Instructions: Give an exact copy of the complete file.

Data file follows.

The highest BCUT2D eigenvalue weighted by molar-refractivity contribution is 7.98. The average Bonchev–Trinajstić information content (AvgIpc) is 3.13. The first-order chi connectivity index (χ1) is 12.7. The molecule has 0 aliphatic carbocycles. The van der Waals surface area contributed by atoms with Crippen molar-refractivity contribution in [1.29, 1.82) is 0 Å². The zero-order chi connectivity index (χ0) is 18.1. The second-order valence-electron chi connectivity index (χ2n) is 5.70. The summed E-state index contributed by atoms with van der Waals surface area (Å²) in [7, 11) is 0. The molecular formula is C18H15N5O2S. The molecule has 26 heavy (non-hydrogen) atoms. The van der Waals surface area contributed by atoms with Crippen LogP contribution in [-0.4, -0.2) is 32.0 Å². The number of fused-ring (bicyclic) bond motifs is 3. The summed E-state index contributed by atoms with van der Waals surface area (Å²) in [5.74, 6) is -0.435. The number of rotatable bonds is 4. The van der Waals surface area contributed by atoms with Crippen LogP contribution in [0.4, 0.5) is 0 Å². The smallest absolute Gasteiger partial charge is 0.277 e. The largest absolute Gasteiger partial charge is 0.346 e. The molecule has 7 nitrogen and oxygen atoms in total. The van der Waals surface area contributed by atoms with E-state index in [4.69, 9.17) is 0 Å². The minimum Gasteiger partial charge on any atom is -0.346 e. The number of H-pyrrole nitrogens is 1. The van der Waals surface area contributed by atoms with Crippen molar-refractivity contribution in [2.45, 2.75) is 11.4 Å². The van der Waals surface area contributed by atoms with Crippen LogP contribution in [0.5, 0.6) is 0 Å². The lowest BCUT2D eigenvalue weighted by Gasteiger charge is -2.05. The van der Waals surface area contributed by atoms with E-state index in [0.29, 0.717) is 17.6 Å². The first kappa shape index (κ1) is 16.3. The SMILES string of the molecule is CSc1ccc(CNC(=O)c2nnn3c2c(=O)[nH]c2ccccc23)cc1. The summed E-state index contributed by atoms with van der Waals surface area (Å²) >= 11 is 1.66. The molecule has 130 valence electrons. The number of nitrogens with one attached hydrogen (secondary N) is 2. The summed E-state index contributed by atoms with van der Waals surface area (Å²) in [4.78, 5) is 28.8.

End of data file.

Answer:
The highest BCUT2D eigenvalue weighted by molar-refractivity contribution is 7.98. The average Bonchev–Trinajstić information content (AvgIpc) is 3.13. The first-order chi connectivity index (χ1) is 12.7. The molecule has 0 aliphatic carbocycles. The van der Waals surface area contributed by atoms with Crippen molar-refractivity contribution in [1.29, 1.82) is 0 Å². The zero-order chi connectivity index (χ0) is 18.1. The second-order valence-electron chi connectivity index (χ2n) is 5.70. The summed E-state index contributed by atoms with van der Waals surface area (Å²) in [7, 11) is 0. The molecular formula is C18H15N5O2S. The molecule has 26 heavy (non-hydrogen) atoms. The van der Waals surface area contributed by atoms with Crippen LogP contribution in [-0.4, -0.2) is 32.0 Å². The number of fused-ring (bicyclic) bond motifs is 3. The summed E-state index contributed by atoms with van der Waals surface area (Å²) in [5.74, 6) is -0.435. The number of rotatable bonds is 4. The van der Waals surface area contributed by atoms with Crippen LogP contribution in [0.4, 0.5) is 0 Å². The smallest absolute Gasteiger partial charge is 0.277 e. The largest absolute Gasteiger partial charge is 0.346 e. The molecule has 7 nitrogen and oxygen atoms in total. The van der Waals surface area contributed by atoms with E-state index in [4.69, 9.17) is 0 Å². The minimum Gasteiger partial charge on any atom is -0.346 e. The number of H-pyrrole nitrogens is 1. The van der Waals surface area contributed by atoms with Crippen molar-refractivity contribution in [2.45, 2.75) is 11.4 Å². The van der Waals surface area contributed by atoms with Crippen LogP contribution in [0.5, 0.6) is 0 Å². The lowest BCUT2D eigenvalue weighted by Gasteiger charge is -2.05. The van der Waals surface area contributed by atoms with E-state index in [0.29, 0.717) is 17.6 Å². The first kappa shape index (κ1) is 16.3. The SMILES string of the molecule is CSc1ccc(CNC(=O)c2nnn3c2c(=O)[nH]c2ccccc23)cc1. The summed E-state index contributed by atoms with van der Waals surface area (Å²) >= 11 is 1.66. The molecule has 130 valence electrons. The number of nitrogens with one attached hydrogen (secondary N) is 2. The summed E-state index contributed by atoms with van der Waals surface area (Å²) in [4.78, 5) is 28.8.